High/Low: Tensions and Agreements in 20th- and 21st-Century MusicMusic 330Musicologist H. Wiley Hitchcock described American music as often being caught between vernacular traditions (folk and popular idioms) and cultivated traditions (European-based classical music). This seminar examines the tensions and agreements between these distinct traditions by investigating specific musical works that reflect characteristics of both categories. Each class meeting focuses on works composed in a separate decade in the 20th and 21st centuries, including music by, among others, Igor Stravinsky, Charles Ives, Miles Davis, and Philip Glass.
Jazz: The Freedom Principle I, II, IIIMusic 331, 332, 335cross-listed: africana studies, american studiesSegments of this survey of jazz history include the big band or swing era (1927–1942), with emphasis on bandleaders such as Jimmie Lunceford, Benny Goodman, Tommy Dorsey, Teddy Wilson, Count Basie, and Duke Ellington; modern jazz from 1937 to 1950, with a focus on Charlie Parker, Dizzy Gillispie, and Max Roach; the cross-pollination of postbop with free jazz in the period from 1958 to the mid-1960s (Cecil Taylor, Ornette Coleman, Art Blakey, Thelonious Monk, John Coltrane, Miles Davis, Max Roach, Eric Dolphy, Charles Mingus, and Horace Silver); and jazz from 1952 to the early ’70s, with a look at the extreme shifts in jazz styles from cool to hard bop to the avant-garde (Stan Getz, Lee Konitz, Hank Mobley, Anthony Braxton, and Muhal Richard Abrams).
The Interaction between Music and Film: A Historic OverviewMusic 338cross-listed: film and electronic artsThis course traces the use of music in film from silent films in the early 20th century to the present. Films discussed include Citizen Kane, Rapsodia Satanica, King Kong, Black Orpheus, Singin’ in the Rain, On the Waterfront, Forbidden Planet, A Woman Is a Woman, 2001: A Space Odyssey, Easy Rider, and Pulp Fiction. While the main focus is historical, the class also examines specific techniques that composers and directors use to heighten storytelling through music.
“Viva La Libertà!” Mozart’s Opera and the EnlightenmentMusic 342Mozart is often viewed as embodying central ideals of the Enlightenment, and nowhere is this more apparent than in his mature operas. This seminar focuses on six of them, beginning with Idomeneo and The Abduction from the Seraglio, continuing with his trilogy from the mid-1780s (The Marriage of Figaro, Don Giovanni, and Così fan Tutte), and concluding with The Magic Flute. These works take us from a teenage Mozart breaking with conventions to his dying months, at age 35.
Geographies of SoundMusic 343 / Art History 343See Art History 343 for a full course description.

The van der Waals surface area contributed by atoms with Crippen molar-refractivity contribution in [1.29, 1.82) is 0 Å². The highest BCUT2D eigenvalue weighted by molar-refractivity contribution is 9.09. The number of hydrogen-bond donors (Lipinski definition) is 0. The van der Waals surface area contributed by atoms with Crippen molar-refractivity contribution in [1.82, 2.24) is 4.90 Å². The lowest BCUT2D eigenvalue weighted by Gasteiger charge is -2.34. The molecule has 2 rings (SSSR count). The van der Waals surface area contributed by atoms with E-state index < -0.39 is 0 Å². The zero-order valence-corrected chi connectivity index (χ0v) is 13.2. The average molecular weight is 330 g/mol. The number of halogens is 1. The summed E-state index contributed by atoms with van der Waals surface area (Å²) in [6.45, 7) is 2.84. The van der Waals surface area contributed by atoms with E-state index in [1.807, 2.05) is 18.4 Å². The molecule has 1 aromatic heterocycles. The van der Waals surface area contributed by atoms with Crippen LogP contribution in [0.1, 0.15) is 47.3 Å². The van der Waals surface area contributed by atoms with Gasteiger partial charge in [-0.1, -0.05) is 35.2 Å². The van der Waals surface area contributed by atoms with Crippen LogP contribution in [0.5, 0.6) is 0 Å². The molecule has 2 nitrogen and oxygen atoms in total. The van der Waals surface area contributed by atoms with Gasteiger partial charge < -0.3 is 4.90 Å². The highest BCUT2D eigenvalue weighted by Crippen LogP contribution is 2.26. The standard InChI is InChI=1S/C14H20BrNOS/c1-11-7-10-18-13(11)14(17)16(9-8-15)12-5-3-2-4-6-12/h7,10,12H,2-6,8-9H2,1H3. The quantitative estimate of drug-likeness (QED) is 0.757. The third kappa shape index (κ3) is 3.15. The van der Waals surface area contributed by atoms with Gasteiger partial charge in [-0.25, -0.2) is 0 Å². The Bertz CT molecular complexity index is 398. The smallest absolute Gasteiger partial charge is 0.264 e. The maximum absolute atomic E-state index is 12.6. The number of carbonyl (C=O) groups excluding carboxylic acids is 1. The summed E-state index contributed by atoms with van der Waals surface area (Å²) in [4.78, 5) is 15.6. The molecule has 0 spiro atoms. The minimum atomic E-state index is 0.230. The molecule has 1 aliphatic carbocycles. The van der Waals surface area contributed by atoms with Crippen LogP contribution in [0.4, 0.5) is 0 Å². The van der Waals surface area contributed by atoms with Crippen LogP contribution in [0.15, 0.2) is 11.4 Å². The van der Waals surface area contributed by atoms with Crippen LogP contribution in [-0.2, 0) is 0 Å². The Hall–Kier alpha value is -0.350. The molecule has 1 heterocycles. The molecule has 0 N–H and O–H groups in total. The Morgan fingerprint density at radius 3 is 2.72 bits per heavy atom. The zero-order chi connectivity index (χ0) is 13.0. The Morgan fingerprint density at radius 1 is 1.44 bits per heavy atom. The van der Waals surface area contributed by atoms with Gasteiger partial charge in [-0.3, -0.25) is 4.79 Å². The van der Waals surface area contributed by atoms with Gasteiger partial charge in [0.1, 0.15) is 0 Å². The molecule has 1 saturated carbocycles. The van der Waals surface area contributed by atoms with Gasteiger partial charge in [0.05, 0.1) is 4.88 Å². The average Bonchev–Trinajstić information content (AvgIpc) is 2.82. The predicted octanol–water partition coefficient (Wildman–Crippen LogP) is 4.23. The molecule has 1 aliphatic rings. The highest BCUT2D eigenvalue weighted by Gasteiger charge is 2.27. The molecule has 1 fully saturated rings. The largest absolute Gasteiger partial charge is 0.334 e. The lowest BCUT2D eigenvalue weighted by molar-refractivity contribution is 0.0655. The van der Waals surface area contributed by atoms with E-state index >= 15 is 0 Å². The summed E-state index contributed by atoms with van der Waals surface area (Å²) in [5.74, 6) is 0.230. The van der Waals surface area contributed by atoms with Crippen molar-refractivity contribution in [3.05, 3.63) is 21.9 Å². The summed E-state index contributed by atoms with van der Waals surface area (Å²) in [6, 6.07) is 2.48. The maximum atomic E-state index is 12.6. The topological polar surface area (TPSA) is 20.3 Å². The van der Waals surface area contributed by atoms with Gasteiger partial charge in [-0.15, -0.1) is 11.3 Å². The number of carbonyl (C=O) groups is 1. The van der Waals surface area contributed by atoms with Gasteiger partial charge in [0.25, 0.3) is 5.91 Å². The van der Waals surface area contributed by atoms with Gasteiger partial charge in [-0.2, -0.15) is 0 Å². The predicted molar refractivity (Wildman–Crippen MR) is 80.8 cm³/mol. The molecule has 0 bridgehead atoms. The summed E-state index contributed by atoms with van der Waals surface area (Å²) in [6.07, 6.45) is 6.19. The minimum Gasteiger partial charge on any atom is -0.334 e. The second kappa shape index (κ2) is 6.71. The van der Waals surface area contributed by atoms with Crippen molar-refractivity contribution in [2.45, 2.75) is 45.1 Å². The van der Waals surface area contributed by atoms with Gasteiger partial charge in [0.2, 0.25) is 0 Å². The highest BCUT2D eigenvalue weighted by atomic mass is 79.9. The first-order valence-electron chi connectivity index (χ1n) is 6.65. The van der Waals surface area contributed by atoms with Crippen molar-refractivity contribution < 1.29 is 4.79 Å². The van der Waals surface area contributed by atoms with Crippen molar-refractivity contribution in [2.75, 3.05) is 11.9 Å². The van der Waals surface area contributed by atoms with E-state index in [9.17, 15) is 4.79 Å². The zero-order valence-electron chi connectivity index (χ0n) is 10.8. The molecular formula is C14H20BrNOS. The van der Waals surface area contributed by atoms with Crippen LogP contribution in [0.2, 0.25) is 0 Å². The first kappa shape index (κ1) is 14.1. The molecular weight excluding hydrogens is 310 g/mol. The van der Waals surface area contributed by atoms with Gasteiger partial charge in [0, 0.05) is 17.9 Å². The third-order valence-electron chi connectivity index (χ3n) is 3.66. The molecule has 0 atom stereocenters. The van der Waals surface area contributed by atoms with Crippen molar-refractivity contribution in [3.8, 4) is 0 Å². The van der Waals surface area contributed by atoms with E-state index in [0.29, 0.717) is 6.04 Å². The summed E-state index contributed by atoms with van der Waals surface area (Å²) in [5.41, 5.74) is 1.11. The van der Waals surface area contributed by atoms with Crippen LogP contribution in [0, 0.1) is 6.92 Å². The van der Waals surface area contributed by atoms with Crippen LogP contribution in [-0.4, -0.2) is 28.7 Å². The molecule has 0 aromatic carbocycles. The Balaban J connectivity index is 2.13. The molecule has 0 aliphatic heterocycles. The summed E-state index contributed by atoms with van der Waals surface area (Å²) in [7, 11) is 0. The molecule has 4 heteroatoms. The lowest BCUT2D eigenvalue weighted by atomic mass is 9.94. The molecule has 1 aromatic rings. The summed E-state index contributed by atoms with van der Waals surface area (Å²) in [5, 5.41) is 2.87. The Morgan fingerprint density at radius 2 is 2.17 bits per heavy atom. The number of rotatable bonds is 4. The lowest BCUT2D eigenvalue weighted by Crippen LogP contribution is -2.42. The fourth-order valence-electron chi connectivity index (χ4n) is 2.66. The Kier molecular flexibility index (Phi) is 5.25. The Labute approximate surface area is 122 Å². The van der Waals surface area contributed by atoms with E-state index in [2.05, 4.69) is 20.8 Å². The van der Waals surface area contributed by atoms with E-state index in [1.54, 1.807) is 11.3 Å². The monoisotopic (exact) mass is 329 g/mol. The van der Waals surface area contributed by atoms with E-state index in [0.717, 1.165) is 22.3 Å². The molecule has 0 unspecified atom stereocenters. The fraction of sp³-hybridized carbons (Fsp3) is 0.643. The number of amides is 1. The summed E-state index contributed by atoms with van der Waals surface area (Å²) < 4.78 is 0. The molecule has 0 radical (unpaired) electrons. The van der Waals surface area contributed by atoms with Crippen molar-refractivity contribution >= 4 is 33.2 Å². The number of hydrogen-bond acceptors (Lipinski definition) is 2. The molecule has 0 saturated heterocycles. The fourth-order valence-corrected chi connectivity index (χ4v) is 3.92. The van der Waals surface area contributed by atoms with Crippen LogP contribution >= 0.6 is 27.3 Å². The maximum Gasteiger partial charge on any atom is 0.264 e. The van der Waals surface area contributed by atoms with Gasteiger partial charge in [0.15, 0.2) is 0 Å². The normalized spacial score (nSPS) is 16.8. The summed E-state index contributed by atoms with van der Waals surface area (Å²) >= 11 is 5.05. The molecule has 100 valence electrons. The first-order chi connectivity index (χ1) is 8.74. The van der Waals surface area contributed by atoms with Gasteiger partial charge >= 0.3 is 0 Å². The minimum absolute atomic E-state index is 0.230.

Music in Shakespeare, Shakespeare in MusicMusic 344cross-listed: theater and performanceA look at the role of music in the performance of Shakespeare’s plays in Shakespeare’s time. With the help of Ross W. Duffin’s Shakespeare’s Songbook, the class studies the surviving original songs in the context of the dramas in which they appear, and then moves on to later compositions—operas, symphonic poems, chamber and vocal music—inspired by Shakespeare’s works. Composers considered include Schubert, Rossini, Berlioz, Verdi, Liszt, Tchaikovsky, Prokofiev, Stravinsky, and Adès.
Introductory PsychoacousticsMusic 345This course begins with a description of the physiology and function of the ear and how auditory information is processed. It then focuses on sound localization and the technologies used in spatialization and 3-D audio, as well as on auditory localization cues, binaural recording, spatial audio synthesis, sound for virtual realities, and immersive environments.
Interactive Performance and CompositionMusic 346The focus of this course is on MAX/MSP, an object-oriented programming environment for real-time audio processing, computer-assisted composition, live laptop performance, musical interactivity, video generation, and more. Students learn fundamental concepts of digital audio and computer programming while engaging in creative projects. The class also explores examples of programming utilized in contemporary music and sound art repertoire.
Electronic, Electroacoustic, and Computer CompositionMusic 352Intended primarily for music majors. Participants are expected to regularly present and discuss their ongoing compositional projects. They may also take on collaborative works, installations, and intermedia projects. Analysis of 20th- and 21st-century electroacoustic repertoire (Stockhausen, Cage, Lucier) is also expected.